Sunset Beach by Mary Kay Andrews.
Pull up a lounge chair and have a cocktail at Sunset Beach – it comes with a twist.
Drue Campbell’s life is adrift. Out of a job and down on her luck, life doesn’t seem to be getting any better when her estranged father, Brice Campbell, a flamboyant personal injury attorney, shows up at her mother’s funeral after a twenty-year absence. Worse, he’s remarried – to Drue’s eighth grade frenemy, Wendy, now his office manager. And they’re offering her a job.
It seems like the job from hell, but the offer is sweetened by the news of her inheritance – her grandparents’ beach bungalow in the sleepy town of Sunset Beach, a charming but storm-damaged eyesore now surrounded by waterfront McMansions.
With no other prospects, Drue begrudgingly joins the firm, spending her days screening out the grifters whose phone calls flood the law office. Working with Wendy is no picnic either. But when a suspicious death at an exclusive beach resort nearby exposes possible corruption at her father’s firm, she goes from unwilling cubicle rat to unwitting investigator, and is drawn into a case that may – or may not – involve her father. With an office romance building, a decades-old missing persons case re-opened, and a cottage in rehab, one thing is for sure at Sunset Beach: there’s a storm on the horizon.
I read her book, The High Tide Club, last year, and you can see that review here, so when I found more of her books that seemed interesting, I got this one from my local library.
If you love a light summer read, this comes under that. No major horror, no stick ‘em up shoot ‘em outs, there are murders, but they’re treated somewhat lightly so nothing gruesome. There’s underlying tension between the main character and her father, between her and her stepmother, and between her and her co-workers, one of which she ends up in bed with, and one which, well, I’ll let you find that out.
There were issues with the formatting. Such as a character doing and saying things over several lines and paragraphs, all of which should have been put into the one paragraph so you knew it was still the same character, which is how it should be, and is what made it confusing at times as to who was talking/doing.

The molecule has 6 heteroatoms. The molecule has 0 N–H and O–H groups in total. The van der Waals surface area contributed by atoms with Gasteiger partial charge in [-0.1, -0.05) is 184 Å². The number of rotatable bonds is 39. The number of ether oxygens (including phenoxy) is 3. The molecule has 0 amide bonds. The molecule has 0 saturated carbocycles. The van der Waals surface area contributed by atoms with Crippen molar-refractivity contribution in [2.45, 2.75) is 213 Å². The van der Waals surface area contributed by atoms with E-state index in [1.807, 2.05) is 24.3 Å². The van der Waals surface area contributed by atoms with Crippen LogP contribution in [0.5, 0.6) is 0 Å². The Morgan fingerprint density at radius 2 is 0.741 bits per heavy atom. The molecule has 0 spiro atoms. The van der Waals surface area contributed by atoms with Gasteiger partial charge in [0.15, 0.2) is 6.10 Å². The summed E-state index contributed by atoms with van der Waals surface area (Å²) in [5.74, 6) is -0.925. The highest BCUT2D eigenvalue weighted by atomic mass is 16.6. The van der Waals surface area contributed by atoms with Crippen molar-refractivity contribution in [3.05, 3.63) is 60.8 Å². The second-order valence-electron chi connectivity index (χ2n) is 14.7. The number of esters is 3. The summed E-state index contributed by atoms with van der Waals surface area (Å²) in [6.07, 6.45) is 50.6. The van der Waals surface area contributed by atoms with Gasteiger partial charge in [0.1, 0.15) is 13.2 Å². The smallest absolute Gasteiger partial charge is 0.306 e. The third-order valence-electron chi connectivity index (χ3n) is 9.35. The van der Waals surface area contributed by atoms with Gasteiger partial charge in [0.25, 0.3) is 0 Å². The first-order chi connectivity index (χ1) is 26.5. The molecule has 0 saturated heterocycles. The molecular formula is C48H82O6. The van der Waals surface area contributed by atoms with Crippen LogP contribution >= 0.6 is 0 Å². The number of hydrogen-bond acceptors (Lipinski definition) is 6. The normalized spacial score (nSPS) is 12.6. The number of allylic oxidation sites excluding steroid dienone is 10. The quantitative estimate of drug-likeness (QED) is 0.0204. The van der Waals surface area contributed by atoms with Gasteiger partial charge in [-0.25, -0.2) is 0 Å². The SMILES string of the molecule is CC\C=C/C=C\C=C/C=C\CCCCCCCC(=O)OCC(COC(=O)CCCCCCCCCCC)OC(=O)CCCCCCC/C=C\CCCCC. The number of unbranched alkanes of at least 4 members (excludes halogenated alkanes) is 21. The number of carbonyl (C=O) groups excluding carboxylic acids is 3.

There were also quotation marks at the beginning or end of a sentence that was not spoken, only thought. Which made it confusing as to whether the person was actually talking or thinking and as far as I can see, were missed in editing and should have been removed. Although I’ve made that mistake myself.
I didn’t cry during this book, thank God, so I might read more of her books in the future.
I give it 7/10.
The Bartered Brides by Mercedes Lackey.
The thirteenth novel in the magical alternate history Elemental Masters series continues the reimagined adventures of Sherlock Holmes in a richly-detailed alternate Victorian England.
The threat of Moriarty is gone–but so is Sherlock Holmes. Even as they mourn the loss of their colleague, psychic Nan Killian, medium Sarah Lyon-White, and Elemental Masters John and Mary Watson must be vigilant, for members of Moriarty’s network are still at large. And their troubles are far from over: in a matter of weeks, two headless bodies of young brides wash up in major waterways. A couple who fears for their own recently-wedded daughter hires the group to investigate, but with each new body, the mystery only deepens. The more bodies emerge, the more the gang suspects that there is dangerous magic at work, and that Moriarty’s associates are somehow involved. But as they race against the clock to uncover the killer, it will take all their talents, Magic, and Psychic Powers–and perhaps some help from a dearly departed friend–to bring the murderer to justice
If you love anything Sherlock Holmes, try this book series.
While this book could be considered a standalone, you definitely need to have read the previous books in the series to understand fully what is going on with the elementals. I didn’t, so only got a grasp of it as it’s a large part of the story, and series.
I thought the story itself went on too long, with periods where the main characters did nothing, which I thought was ridiculous. They didn’t search for the criminals, didn’t do much except have tea and go visit friends. They clearly weren’t too fussed with the dead girls turning up in the river.
As this was the first book I read I won’t be reading the rest. But if it’s your sort of thing, give it a try.
I give it 5/10.
My next reviews are coming on Monday.